Don’t Ask Me How Many TV’s I Have

smithson_swamp.jpgIn the NYT, Edward Lewine talks to some collectors of video- and projection-based art to find out what it’s like to actually live with work that demands both attention and extra hardware.
I know collectors who have flatscreens propped all around the house and long shelvesful of viewing copies of their work; whatever they have playing when you visit, you still read and assess the spines of their VHS’s the way you would their book collection.
And although we have some TV’s that we’ve archived because the artist considers them integral, sculptural elements of the piece, there are other multi-channel pieces where we’ve gotten rid of all but one or two flatscreens (which now double as our TV’s) until we need to exhibit it again as per the artist’s original schematics.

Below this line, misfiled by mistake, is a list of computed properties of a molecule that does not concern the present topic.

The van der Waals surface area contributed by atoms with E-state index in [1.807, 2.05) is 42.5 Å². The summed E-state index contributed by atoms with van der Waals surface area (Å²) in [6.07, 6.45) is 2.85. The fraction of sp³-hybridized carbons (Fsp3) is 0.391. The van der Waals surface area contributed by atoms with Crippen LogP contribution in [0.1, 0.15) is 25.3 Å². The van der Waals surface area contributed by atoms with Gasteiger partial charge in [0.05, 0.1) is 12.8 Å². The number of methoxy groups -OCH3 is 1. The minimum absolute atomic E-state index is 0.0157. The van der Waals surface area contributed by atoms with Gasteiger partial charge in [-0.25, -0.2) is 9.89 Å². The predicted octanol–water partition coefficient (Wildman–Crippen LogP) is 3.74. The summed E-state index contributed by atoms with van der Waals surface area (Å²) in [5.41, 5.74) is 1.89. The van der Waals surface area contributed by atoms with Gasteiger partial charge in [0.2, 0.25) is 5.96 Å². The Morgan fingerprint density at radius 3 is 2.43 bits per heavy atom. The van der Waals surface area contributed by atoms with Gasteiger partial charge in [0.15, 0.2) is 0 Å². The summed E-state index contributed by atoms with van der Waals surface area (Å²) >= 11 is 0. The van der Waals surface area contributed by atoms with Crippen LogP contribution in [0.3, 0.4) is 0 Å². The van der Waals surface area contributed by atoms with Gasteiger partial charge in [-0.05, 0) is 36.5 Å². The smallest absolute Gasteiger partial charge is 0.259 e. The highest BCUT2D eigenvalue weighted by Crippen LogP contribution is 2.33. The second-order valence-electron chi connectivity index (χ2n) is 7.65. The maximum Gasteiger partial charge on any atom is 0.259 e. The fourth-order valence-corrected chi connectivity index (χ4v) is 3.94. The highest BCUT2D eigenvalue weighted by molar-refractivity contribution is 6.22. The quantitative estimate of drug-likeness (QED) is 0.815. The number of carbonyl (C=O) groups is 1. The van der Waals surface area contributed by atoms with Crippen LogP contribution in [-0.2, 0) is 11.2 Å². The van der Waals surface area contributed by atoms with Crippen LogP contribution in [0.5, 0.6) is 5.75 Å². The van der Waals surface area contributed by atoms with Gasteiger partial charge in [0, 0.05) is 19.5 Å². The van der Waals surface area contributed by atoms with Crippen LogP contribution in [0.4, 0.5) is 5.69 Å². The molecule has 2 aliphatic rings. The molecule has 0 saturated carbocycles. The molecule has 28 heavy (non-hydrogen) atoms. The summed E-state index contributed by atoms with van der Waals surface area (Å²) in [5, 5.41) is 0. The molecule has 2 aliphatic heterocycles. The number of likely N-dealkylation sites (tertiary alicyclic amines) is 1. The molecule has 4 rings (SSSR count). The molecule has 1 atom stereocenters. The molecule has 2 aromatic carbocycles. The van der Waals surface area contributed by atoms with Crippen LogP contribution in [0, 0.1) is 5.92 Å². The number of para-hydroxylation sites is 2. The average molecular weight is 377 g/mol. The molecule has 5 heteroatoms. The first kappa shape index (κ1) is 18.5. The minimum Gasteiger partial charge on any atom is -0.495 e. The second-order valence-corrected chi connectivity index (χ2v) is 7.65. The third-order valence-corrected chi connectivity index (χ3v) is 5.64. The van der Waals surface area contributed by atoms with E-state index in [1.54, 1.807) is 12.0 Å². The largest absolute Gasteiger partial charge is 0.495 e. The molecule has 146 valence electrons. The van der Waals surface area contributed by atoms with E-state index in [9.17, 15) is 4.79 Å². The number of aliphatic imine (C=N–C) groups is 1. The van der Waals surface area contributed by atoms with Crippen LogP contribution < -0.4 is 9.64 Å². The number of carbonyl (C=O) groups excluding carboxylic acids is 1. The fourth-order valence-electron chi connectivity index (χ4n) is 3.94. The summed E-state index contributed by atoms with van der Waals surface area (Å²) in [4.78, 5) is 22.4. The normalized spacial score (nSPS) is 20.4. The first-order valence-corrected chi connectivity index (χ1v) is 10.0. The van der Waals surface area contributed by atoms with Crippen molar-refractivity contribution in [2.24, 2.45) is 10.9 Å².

But then there’s the projected piece, where I’ve duped 100 slides off of the dupe of the master that the artists provided [the slides burn out after a few weeks of constant projection]. And then I still have to scour ebay for good old slide projectors, because they sure don’t make’em like they used to.
PS what’s up with the Kramlich’s built-for-video Herzog & deMeuron house in Napa? Haven’t heard much of that lately.
Art That Has to Sleep In The Garage [nyt]
Watch an excerpt of Robert Smithson & Nancy Holt’s 1969 film, Swamp, which gets mentioned in the piece. []